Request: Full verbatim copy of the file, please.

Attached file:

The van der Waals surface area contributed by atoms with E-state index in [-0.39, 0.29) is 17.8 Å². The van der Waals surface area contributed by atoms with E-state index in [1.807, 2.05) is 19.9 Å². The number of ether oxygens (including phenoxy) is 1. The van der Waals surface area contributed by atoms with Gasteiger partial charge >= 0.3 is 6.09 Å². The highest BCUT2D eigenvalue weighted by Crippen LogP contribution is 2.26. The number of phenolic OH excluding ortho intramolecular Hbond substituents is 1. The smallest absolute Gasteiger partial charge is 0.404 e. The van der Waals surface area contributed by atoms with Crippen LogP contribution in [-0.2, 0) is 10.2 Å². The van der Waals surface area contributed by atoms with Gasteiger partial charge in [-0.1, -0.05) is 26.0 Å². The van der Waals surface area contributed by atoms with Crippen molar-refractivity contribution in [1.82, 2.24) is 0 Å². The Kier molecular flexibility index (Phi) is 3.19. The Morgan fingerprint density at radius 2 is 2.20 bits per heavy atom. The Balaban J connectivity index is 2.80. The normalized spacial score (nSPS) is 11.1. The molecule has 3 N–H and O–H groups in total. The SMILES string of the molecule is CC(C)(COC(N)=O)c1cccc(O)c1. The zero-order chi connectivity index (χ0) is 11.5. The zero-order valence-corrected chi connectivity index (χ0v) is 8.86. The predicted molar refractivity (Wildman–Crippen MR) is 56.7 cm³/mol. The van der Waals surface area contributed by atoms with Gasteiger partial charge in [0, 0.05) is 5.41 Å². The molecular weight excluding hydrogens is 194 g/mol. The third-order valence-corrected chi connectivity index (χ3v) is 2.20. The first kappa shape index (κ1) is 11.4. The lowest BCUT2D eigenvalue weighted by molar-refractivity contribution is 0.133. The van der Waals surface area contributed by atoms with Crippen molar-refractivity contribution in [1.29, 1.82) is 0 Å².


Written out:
The van der Waals surface area contributed by atoms with E-state index in [-0.39, 0.29) is 17.8 Å². The van der Waals surface area contributed by atoms with E-state index in [1.807, 2.05) is 19.9 Å². The number of ether oxygens (including phenoxy) is 1. The van der Waals surface area contributed by atoms with Gasteiger partial charge >= 0.3 is 6.09 Å². The highest BCUT2D eigenvalue weighted by Crippen LogP contribution is 2.26. The number of phenolic OH excluding ortho intramolecular Hbond substituents is 1. The smallest absolute Gasteiger partial charge is 0.404 e. The van der Waals surface area contributed by atoms with Crippen LogP contribution in [-0.2, 0) is 10.2 Å². The van der Waals surface area contributed by atoms with Gasteiger partial charge in [-0.1, -0.05) is 26.0 Å². The van der Waals surface area contributed by atoms with Crippen molar-refractivity contribution in [1.82, 2.24) is 0 Å². The Kier molecular flexibility index (Phi) is 3.19. The Morgan fingerprint density at radius 2 is 2.20 bits per heavy atom. The Balaban J connectivity index is 2.80. The normalized spacial score (nSPS) is 11.1. The molecule has 3 N–H and O–H groups in total. The SMILES string of the molecule is CC(C)(COC(N)=O)c1cccc(O)c1. The zero-order chi connectivity index (χ0) is 11.5. The zero-order valence-corrected chi connectivity index (χ0v) is 8.86. The predicted molar refractivity (Wildman–Crippen MR) is 56.7 cm³/mol. The van der Waals surface area contributed by atoms with Gasteiger partial charge in [0, 0.05) is 5.41 Å². The molecular weight excluding hydrogens is 194 g/mol. The third-order valence-corrected chi connectivity index (χ3v) is 2.20. The first kappa shape index (κ1) is 11.4. The lowest BCUT2D eigenvalue weighted by molar-refractivity contribution is 0.133. The van der Waals surface area contributed by atoms with Crippen molar-refractivity contribution in [1.29, 1.82) is 0 Å².